Multiscale and multimodal reconstruction of cortical structure and function - https://www.biorxiv.org/content/10.1101/2020.10.14.338681v1 - out of the Seung Lab at Princeton, the preprint reports the reconstruction from electron microscopy of parts of the mouse visual cortex coupled with 2-photon calcium imaging of pyramidal cells. What makes this resource paper particularly exciting is that past studies were limited to 10s of cells while this paper records 100s from pyramidal cells to astrocytes and microglia as well as ~180K mitochondria within some of these cells, which seems to be enabled by cheaper computation and better electron microscopes:
Data is at microns-explorer.org
An interesting discovery is that mitochondria coverage within cell and synapse density is correlated and might be location-specific
Cells with more incoming connections have more reliable visual responses
Overall, this paper shows the potential power of connectomics to discover new classes of biology in neuroscience
Cell structure and function.
Organelle membrane-specific chemical labeling and dynamic imaging in living cells - https://www.nature.com/articles/s41589-020-00651-z - the Hamachi Lab at Kyoto University developed a useful chemical probe to selectively label and image lipids (phosphatidylcholine) in specific organelles. They image lipids in the mitochondria and ER/Golgi intermediate compartment; the key breakthrough is that even though lipids can be chemical labeled, tracking them for a specific cell compartment is not possible for “real-time” imaging. The authors simply split up the probe with one half for the lipid and the other half a organelle-specific probe (fluorescent) that binds with the lipid label via click chemistry. With this premise, the authors do some exciting work to image lipids with the mitochondria and ER/Golgi. Chemical probes open up new avenues for biology. So the expansion of more of these probes ought to uncover some interesting observations.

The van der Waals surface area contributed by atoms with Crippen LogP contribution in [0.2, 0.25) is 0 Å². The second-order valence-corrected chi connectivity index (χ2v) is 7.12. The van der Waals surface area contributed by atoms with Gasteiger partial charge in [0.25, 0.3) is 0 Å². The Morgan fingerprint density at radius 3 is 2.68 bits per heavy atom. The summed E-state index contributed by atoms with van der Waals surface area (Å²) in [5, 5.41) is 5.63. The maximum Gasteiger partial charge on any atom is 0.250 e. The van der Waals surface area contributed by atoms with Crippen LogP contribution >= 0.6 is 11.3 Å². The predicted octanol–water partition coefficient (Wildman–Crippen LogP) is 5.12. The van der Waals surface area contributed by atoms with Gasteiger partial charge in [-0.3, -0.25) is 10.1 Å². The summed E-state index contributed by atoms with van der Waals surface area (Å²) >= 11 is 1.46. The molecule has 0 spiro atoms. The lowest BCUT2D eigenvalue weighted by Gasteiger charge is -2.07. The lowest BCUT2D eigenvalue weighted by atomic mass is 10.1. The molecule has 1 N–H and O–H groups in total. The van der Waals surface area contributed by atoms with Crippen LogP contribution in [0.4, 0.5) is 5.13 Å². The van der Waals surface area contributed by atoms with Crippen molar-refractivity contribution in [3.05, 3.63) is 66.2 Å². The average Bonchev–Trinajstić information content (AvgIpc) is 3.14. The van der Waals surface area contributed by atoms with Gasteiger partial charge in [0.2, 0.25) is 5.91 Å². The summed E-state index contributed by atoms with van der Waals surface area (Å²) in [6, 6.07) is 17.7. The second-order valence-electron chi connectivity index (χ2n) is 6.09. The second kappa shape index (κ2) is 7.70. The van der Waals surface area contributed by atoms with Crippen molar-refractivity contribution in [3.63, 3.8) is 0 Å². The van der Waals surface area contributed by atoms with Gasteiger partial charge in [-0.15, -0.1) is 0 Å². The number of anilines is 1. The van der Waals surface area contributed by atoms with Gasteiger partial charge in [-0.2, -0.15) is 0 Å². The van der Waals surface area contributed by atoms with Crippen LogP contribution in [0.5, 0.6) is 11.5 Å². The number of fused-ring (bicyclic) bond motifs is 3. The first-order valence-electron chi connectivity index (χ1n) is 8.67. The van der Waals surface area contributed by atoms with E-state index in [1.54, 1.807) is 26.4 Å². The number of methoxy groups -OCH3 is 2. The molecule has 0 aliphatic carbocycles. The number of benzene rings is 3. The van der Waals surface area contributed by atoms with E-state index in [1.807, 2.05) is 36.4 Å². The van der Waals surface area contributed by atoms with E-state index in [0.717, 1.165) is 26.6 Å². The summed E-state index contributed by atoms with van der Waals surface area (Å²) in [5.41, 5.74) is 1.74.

Genetics, genomics, and developmental biology
Heredity and variation.
Highly interconnected enhancer communities control lineage-determining genes in human mesenchymal stem cells - https://www.nature.com/articles/s41588-020-0709-z - the Mandrup Lab out of the University of South Denmark map out enhancer/enhancer interactions during human mesenchymal stem cells. The paper is a great example of the role of the 3D genome in core biological phenomena and the power of genomics to identify key components of the 3D genome in a disease or pathway. The premise is that highly interconnected enhancers (HICE) act as groups to promote engagement of target enhancers and thereby their genes and consequently, decrease the activity in other HICEs. The key tool used is Hi-C to measure the 3D genome but the group focuses on mapping out promoters/enhancers. The group chooses to study adipocyte differentiation, across 4 time points, (maybe because of a grant) to understand how HICEs drive cell lineages:
During adipocyte differentiation, certain HICE groups are either activated or repressed
Phase-separated domains form around genes that determine cell lineage
HICEs coverage on these lineage-determining genes and their promoters
Next steps are to understand how transcription factors activate certain HICEs and the mechanism by which HICEs are repressed